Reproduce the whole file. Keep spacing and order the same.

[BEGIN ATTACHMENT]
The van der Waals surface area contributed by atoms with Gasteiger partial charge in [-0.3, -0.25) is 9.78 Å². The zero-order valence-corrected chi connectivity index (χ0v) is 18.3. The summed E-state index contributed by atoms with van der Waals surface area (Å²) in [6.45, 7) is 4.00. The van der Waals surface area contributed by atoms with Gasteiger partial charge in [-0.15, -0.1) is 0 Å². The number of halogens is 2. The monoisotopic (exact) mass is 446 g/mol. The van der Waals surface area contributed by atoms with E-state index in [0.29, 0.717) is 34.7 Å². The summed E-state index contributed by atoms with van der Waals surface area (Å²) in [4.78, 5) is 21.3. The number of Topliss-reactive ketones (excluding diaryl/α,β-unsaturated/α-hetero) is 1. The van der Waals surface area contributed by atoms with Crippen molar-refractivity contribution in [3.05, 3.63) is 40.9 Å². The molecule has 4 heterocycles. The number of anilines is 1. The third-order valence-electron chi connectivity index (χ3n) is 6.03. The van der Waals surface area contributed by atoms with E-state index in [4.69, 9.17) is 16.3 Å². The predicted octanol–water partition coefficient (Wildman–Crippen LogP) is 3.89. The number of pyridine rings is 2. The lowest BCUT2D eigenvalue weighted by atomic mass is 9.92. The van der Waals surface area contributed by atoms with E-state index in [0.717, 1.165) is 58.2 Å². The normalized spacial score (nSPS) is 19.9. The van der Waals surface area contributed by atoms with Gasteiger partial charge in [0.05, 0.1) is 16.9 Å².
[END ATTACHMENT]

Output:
The van der Waals surface area contributed by atoms with Gasteiger partial charge in [-0.3, -0.25) is 9.78 Å². The zero-order valence-corrected chi connectivity index (χ0v) is 18.3. The summed E-state index contributed by atoms with van der Waals surface area (Å²) in [6.45, 7) is 4.00. The van der Waals surface area contributed by atoms with Gasteiger partial charge in [-0.15, -0.1) is 0 Å². The number of halogens is 2. The monoisotopic (exact) mass is 446 g/mol. The van der Waals surface area contributed by atoms with E-state index in [0.29, 0.717) is 34.7 Å². The summed E-state index contributed by atoms with van der Waals surface area (Å²) in [4.78, 5) is 21.3. The number of Topliss-reactive ketones (excluding diaryl/α,β-unsaturated/α-hetero) is 1. The van der Waals surface area contributed by atoms with Crippen molar-refractivity contribution in [3.05, 3.63) is 40.9 Å². The molecule has 4 heterocycles. The number of anilines is 1. The third-order valence-electron chi connectivity index (χ3n) is 6.03. The van der Waals surface area contributed by atoms with E-state index in [4.69, 9.17) is 16.3 Å². The predicted octanol–water partition coefficient (Wildman–Crippen LogP) is 3.89. The number of pyridine rings is 2. The lowest BCUT2D eigenvalue weighted by atomic mass is 9.92. The van der Waals surface area contributed by atoms with E-state index in [0.717, 1.165) is 58.2 Å². The normalized spacial score (nSPS) is 19.9. The van der Waals surface area contributed by atoms with Gasteiger partial charge in [0.05, 0.1) is 16.9 Å².